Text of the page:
In 2008, police in D.C. arrested 21 people for trespassing and disorderly conduct after they were invited to a bachelor party.
Although there was no evidence that the partygoers knew they were trespassing, the girl who invited them did not have permission to have the party at the house. The U.S. Supreme Court is now deciding whether it was reasonable for the police to arrest all the partygoers without any evidence that they knew they were trespassing.
The case is on appeal after the defendants’ cases were dismissed, they successfully sued the police, and they received verdicts for wrongful arrest…
Trespass Laws in South Carolina
In South Carolina, there is no such thing as “trespass.” The title of the statute and what is required for conviction is “trespass after notice.”
With a few exceptions such as speeding and statutory rape, criminal intent is a necessary element of every crime that must be proven at trial. For some crimes, a specific intent requirement is written into the statute. For example, to convict a person of murder, the state must prove that the defendant had “malice aforethought.” If the jurors do not find that there was malice aforethought, the defendant can be found guilty of a lesser offense such as manslaughter, but they must be acquitted of murder.
For crimes where a specific intent is not written into the statute, the state must still prove a general criminal intent. Mistake or accident is a complete defense to most crimes – it makes no sense to punish a person when they were not intentionally breaking the law.
SC’s trespass law is clear that a person cannot be charged with or convicted of trespassing unless they were put on notice that the property was private. This can be accomplished by “no trespassing” or “posted” signs. In many cases, law enforcement will deliver a “trespass notice” to a person so that the next time they come onto the property there will be no question that they had notice.
Lawsuits for Wrongful Arrest in SC
When the police arrest a person despite no probable cause that a crime has been committed, they can be sued for wrongful arrest.
If you have not committed any crime and an officer detains you, handcuffs you, forces you into a patrol car, and then locks you in a cage, they have most likely committed the crimes of assault and battery and kidnapping. Their fellow police, department, prosecutors, courts, and even federal agencies are not likely to arrest or charge them with their crimes. In fact, we have seen over and over that other law enforcement and the courts will protect them and cover for them at every opportunity.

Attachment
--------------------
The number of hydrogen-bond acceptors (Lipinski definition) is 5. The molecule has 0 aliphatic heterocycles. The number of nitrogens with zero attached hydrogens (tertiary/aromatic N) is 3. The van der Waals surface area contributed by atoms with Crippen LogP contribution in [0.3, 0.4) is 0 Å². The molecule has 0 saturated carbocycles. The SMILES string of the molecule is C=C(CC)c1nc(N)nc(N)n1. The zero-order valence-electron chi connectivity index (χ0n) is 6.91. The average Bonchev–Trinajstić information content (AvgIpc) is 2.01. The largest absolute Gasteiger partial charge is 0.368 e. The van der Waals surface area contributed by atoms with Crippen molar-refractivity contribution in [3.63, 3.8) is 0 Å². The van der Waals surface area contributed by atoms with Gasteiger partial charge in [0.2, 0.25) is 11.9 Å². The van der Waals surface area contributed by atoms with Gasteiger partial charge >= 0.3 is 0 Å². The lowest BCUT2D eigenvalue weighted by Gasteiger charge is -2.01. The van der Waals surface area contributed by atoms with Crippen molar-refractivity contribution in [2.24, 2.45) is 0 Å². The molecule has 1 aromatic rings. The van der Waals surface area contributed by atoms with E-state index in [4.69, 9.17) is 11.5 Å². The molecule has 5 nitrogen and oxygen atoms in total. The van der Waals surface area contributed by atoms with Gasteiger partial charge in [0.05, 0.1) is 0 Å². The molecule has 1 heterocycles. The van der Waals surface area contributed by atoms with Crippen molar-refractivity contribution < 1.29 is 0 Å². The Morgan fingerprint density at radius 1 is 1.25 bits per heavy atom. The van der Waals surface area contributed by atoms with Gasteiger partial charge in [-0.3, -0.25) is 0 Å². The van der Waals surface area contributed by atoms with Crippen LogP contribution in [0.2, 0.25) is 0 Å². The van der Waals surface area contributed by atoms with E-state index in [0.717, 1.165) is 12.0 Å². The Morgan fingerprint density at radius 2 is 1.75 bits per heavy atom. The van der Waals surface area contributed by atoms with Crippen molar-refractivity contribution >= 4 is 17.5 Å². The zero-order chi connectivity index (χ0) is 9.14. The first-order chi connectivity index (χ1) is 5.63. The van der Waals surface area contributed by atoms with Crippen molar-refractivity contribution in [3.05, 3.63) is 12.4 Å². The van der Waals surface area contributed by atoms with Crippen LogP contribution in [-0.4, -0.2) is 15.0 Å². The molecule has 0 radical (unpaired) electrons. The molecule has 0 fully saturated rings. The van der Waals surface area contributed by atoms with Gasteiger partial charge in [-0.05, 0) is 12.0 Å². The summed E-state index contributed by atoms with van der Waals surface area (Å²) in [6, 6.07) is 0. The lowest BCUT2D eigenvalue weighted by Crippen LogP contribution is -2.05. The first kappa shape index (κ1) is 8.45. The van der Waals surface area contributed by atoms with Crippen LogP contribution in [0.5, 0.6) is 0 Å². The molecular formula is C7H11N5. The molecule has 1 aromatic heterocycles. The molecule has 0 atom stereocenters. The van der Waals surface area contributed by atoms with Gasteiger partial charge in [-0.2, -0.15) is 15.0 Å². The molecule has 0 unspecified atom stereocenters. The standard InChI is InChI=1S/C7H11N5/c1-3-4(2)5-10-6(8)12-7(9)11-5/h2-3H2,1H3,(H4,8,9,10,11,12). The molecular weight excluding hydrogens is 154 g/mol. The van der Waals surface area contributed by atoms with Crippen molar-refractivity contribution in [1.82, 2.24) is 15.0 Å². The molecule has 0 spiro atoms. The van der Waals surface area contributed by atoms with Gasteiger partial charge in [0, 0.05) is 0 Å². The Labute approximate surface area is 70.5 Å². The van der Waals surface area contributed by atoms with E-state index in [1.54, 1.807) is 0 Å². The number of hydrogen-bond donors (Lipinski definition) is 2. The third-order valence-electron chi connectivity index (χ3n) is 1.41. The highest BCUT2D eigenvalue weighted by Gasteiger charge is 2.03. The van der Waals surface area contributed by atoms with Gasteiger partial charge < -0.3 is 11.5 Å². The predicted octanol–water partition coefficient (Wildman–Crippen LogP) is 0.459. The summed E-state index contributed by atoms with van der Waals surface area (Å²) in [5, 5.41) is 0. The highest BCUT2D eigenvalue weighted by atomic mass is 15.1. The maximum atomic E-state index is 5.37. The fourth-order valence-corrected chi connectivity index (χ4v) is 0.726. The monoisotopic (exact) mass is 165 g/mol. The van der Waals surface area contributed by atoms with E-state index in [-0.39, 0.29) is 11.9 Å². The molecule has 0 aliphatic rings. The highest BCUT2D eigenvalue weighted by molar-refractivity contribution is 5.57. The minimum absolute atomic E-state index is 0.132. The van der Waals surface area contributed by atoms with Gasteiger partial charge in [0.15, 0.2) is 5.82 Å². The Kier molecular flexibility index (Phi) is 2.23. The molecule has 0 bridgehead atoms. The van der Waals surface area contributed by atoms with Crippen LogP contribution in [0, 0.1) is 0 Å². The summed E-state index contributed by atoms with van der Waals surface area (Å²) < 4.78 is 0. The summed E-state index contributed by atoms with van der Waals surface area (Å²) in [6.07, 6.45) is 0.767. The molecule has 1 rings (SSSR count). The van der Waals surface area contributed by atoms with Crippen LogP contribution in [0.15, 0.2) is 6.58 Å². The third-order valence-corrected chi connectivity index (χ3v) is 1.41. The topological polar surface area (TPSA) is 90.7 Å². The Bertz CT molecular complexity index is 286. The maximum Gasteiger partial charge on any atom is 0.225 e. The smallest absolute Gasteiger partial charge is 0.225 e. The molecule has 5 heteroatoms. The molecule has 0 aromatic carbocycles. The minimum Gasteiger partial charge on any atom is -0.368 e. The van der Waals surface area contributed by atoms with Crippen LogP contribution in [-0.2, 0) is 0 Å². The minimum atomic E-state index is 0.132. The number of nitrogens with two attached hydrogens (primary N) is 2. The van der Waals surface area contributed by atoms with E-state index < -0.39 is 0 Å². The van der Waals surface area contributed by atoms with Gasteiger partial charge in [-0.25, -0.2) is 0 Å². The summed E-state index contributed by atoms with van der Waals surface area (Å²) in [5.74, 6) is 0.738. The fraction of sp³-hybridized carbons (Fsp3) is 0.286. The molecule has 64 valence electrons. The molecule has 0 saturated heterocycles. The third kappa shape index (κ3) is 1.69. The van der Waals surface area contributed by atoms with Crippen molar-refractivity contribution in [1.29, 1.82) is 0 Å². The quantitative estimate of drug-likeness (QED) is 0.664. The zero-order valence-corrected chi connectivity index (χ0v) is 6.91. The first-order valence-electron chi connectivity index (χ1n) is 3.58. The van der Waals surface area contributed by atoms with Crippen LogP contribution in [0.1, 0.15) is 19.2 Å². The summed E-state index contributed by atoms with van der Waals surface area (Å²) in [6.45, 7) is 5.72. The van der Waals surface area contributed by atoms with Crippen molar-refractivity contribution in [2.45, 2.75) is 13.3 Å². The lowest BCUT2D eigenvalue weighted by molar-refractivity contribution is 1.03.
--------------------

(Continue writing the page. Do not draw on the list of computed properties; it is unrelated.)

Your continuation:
How can You Hold the Police Accountable?
In many cases, you can’t. In some cases, you can file suit against either the individual officers or against the municipality. Depending on the facts of your case, the causes of action may include assault and battery, wrongful arrest (a euphemism for kidnapping), or violation of your constitutional rights like your right to free speech, right to freedom from unreasonable search and seizure (which includes your right to not be physically assaulted by police), right to due process, or right to be free from cruel and unusual punishments.
Were You Charged with Trespass or Disorderly Conduct in Myrtle Beach?
In some cases, a wrongful arrest can turn into a civil suit for damages once the charges are dismissed with a finding of no probable cause. If you were charged with trespass but did not know you were trespassing, or if you were charged with public disorderly conduct solely for speech protected by the First Amendment, you may have been the victim of a wrongful arrest.
Your Myrtle Beach criminal defense lawyer at Axelrod and Associates will get the evidence in your case and work to get your criminal charges dismissed when possible. Although, in most cases, we cannot say whether you will have a successful civil claim until your criminal charges have been resolved, we will obtain and preserve any evidence of police wrongdoing for use in any potential future lawsuit.